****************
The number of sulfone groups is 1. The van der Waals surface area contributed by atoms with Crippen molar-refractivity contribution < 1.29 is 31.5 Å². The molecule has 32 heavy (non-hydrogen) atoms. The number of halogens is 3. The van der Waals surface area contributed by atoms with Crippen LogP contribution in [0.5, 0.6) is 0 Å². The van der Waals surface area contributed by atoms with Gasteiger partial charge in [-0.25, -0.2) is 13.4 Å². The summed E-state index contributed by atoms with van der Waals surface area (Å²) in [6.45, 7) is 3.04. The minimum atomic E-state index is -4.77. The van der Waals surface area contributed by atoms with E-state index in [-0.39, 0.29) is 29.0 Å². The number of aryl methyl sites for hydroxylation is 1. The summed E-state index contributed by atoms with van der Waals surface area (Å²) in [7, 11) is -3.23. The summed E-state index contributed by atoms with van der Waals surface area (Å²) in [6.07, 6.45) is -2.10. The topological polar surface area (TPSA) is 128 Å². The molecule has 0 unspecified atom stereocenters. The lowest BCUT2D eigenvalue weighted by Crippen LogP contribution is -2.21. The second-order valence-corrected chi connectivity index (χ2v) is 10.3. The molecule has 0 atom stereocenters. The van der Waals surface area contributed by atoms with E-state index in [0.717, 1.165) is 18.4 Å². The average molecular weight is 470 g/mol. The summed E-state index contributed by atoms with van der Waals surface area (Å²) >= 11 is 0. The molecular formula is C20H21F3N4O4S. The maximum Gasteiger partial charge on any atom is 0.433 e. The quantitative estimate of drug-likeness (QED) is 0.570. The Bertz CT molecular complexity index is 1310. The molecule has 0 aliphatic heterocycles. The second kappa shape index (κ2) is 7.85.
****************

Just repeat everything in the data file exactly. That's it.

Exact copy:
The number of sulfone groups is 1. The van der Waals surface area contributed by atoms with Crippen molar-refractivity contribution < 1.29 is 31.5 Å². The molecule has 32 heavy (non-hydrogen) atoms. The number of halogens is 3. The van der Waals surface area contributed by atoms with Crippen LogP contribution in [0.5, 0.6) is 0 Å². The van der Waals surface area contributed by atoms with Gasteiger partial charge in [-0.25, -0.2) is 13.4 Å². The summed E-state index contributed by atoms with van der Waals surface area (Å²) in [6.45, 7) is 3.04. The minimum atomic E-state index is -4.77. The van der Waals surface area contributed by atoms with E-state index in [-0.39, 0.29) is 29.0 Å². The number of aryl methyl sites for hydroxylation is 1. The summed E-state index contributed by atoms with van der Waals surface area (Å²) in [7, 11) is -3.23. The summed E-state index contributed by atoms with van der Waals surface area (Å²) in [6.07, 6.45) is -2.10. The topological polar surface area (TPSA) is 128 Å². The molecule has 0 unspecified atom stereocenters. The lowest BCUT2D eigenvalue weighted by Crippen LogP contribution is -2.21. The second-order valence-corrected chi connectivity index (χ2v) is 10.3. The molecule has 0 atom stereocenters. The van der Waals surface area contributed by atoms with E-state index in [0.717, 1.165) is 18.4 Å². The average molecular weight is 470 g/mol. The summed E-state index contributed by atoms with van der Waals surface area (Å²) >= 11 is 0. The molecular formula is C20H21F3N4O4S. The maximum Gasteiger partial charge on any atom is 0.433 e. The quantitative estimate of drug-likeness (QED) is 0.570. The Bertz CT molecular complexity index is 1310. The molecule has 0 aliphatic heterocycles. The second kappa shape index (κ2) is 7.85.